In recent years, scientists have become increasingly interested in understanding how various weather patterns and extreme conditions impact our health.
In fact, we often associate weather changes with our allergy symptoms because some seasons bring in specific allergens that trigger sneezing, wheezing, and runny noses. For instance, mold grows in the winter months, pollen is rampant during spring season, ragweed in the fall, and poison ivy is widespread in the summer. Transitions between seasons are often the most challenging periods for allergy sufferers.
The colder months can also trigger indoor allergens – like pet dander and dust mites. While dust mites are common during humid summer months, they can get stirred into the air the first time you turn on your heat in the fall. We become more susceptible to these allergens as we spend more time indoors when it’s cold out.
And while mold is known to grow in damp basements and bathrooms, wet outdoor conditions are ideal breeding grounds for mold – such as piles of wet leaves. Going back to school can also trigger allergies in kids as mold and dust mites are common in schools.
The effects of climate change have also pushed temperatures up and brought higher-than-average rainfall levels, thereby increasing allergy season length and its intensity.1
In some parts of the U.S., dust mites and pollen can exist year-round due to the humidity of the rainy season and homes that are not completely weather-tight.2
Regional conditions such as high winds and rains can also “wake up” trees and grasses, and send out pollen clouds to affected areas.3
What can you do to relieve your allergy symptoms?
While it’s not possible to avoid the weather, understanding your triggers and limiting exposure to them can significantly impact your quality of life.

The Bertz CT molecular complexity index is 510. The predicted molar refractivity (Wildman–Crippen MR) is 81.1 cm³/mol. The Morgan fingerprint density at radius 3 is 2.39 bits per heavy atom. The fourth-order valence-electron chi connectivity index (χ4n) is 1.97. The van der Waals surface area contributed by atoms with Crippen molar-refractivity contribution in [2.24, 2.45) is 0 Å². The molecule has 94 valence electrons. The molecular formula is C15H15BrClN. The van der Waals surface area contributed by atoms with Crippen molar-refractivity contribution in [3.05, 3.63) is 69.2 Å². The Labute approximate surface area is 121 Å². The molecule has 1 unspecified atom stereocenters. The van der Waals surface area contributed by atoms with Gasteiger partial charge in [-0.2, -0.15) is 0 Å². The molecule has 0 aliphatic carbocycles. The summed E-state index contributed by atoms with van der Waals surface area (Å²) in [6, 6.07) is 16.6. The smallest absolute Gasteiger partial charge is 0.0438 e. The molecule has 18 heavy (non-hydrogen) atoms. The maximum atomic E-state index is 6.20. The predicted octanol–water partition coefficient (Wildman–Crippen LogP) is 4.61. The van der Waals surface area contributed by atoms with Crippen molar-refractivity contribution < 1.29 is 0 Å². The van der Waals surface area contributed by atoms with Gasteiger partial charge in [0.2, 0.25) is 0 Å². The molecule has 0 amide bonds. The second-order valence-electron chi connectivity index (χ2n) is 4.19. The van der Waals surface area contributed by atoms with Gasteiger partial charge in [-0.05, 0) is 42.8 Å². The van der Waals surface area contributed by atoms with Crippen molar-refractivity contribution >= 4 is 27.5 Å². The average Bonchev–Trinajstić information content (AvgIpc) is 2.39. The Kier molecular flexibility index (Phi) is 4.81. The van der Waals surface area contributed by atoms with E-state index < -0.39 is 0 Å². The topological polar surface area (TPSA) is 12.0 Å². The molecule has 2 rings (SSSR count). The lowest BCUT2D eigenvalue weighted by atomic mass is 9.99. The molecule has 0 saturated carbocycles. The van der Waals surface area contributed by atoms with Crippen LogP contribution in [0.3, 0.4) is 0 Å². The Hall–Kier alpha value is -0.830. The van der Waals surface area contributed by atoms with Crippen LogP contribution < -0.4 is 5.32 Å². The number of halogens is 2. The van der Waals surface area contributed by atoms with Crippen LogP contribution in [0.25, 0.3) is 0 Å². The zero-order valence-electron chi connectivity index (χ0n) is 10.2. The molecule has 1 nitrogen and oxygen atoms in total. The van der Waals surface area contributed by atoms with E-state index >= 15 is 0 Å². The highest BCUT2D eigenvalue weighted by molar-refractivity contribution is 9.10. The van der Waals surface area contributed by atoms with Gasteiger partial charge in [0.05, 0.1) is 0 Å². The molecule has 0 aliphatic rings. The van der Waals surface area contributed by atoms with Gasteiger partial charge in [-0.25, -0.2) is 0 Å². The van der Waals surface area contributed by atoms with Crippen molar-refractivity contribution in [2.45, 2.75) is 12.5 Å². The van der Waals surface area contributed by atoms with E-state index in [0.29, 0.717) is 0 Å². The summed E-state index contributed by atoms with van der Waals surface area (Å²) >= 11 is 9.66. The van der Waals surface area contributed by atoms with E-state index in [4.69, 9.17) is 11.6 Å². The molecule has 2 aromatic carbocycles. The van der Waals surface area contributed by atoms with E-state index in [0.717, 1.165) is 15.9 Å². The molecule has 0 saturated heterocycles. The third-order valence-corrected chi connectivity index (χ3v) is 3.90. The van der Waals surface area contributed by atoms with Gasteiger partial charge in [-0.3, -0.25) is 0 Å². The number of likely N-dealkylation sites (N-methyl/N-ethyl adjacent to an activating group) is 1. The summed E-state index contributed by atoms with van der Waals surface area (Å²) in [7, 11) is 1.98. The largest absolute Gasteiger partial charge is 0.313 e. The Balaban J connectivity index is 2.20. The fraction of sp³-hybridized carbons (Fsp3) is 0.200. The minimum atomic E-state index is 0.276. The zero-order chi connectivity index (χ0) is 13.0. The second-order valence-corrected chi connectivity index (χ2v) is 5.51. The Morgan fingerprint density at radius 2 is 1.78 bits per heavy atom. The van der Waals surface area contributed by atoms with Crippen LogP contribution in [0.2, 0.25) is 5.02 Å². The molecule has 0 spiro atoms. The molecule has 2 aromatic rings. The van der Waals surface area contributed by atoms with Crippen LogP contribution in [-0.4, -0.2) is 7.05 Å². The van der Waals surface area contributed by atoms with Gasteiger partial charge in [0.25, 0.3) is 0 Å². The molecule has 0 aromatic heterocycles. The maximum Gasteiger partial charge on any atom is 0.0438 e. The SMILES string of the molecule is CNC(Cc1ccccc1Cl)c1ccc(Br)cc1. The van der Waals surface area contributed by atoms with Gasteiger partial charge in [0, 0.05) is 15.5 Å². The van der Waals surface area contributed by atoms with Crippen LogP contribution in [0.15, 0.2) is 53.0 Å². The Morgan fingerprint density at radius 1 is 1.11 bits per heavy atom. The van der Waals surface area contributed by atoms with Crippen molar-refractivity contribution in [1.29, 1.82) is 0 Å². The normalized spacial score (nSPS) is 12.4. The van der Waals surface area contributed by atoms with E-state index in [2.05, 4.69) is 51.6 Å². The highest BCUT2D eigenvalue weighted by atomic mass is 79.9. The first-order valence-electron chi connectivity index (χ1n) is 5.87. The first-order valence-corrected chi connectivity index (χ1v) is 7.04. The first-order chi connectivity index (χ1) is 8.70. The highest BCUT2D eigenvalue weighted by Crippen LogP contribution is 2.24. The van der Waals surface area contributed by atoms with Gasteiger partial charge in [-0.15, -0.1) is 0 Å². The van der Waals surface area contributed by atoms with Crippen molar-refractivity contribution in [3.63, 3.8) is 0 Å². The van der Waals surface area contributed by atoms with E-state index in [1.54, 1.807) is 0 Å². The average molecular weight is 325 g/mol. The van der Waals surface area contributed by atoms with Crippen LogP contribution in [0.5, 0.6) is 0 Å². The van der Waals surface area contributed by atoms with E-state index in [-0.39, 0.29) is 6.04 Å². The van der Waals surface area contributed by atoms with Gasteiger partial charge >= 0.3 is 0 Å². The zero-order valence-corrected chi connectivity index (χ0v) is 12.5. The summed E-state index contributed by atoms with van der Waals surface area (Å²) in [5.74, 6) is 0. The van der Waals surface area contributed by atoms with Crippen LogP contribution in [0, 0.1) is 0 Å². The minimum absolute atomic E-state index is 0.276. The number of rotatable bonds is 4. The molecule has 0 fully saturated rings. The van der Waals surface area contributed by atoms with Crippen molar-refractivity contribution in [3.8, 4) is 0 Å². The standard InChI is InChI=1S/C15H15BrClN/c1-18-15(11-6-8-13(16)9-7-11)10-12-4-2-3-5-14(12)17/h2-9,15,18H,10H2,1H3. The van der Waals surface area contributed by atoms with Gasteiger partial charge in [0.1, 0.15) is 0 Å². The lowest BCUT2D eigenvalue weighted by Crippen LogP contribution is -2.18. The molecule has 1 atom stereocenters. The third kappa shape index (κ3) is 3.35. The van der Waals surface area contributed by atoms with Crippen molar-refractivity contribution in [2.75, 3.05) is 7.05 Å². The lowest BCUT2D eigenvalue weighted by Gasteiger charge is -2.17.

Control your indoor environment by using a dehumidifier to ward off mold and dust mites, or use a HEPA filter to remove mold, pollen, and other particles from the air.4
Check local air quality levels, pollen and mold counts, and watch for Ozone Action Days. Spend less time outdoors if you’re susceptible to these triggers. Or wear a mask when performing outdoor tasks and activities.5
Before turning on your heat for the first time, clean heating vents and change the air filter to clear out remnant bits of mold and allergens from the summer.
Besides over-the-counter allergy remedies, there are other ways to minimize symptoms such as use of a neti pot (nasal rinse) or sweeping away allergens (vacuuming can spread more allergens). In some cases, these treatments are not enough, so it’s best to consult with an allergist to get the proper diagnosis.
“This Year’s Bay Area Pollen Season Is Really Bad. Here’s Why”, KQED Science, May 20, 2019, https://www.kqed.org/science/1941908/this-years-bay-area-pollen-season-is-really-bad-heres-why
,  “Coping with San Diego’s Year-Round Allergy Season”, Scripps Health, October 26, 2018, https://www.scripps.org/news_items/4182-coping-with-san-diego-s-year-round-allergy-season
,  “How Weather Affects Allergies,” WebMD, https://www.webmd.com/allergies/how-weather-affects-allergies#2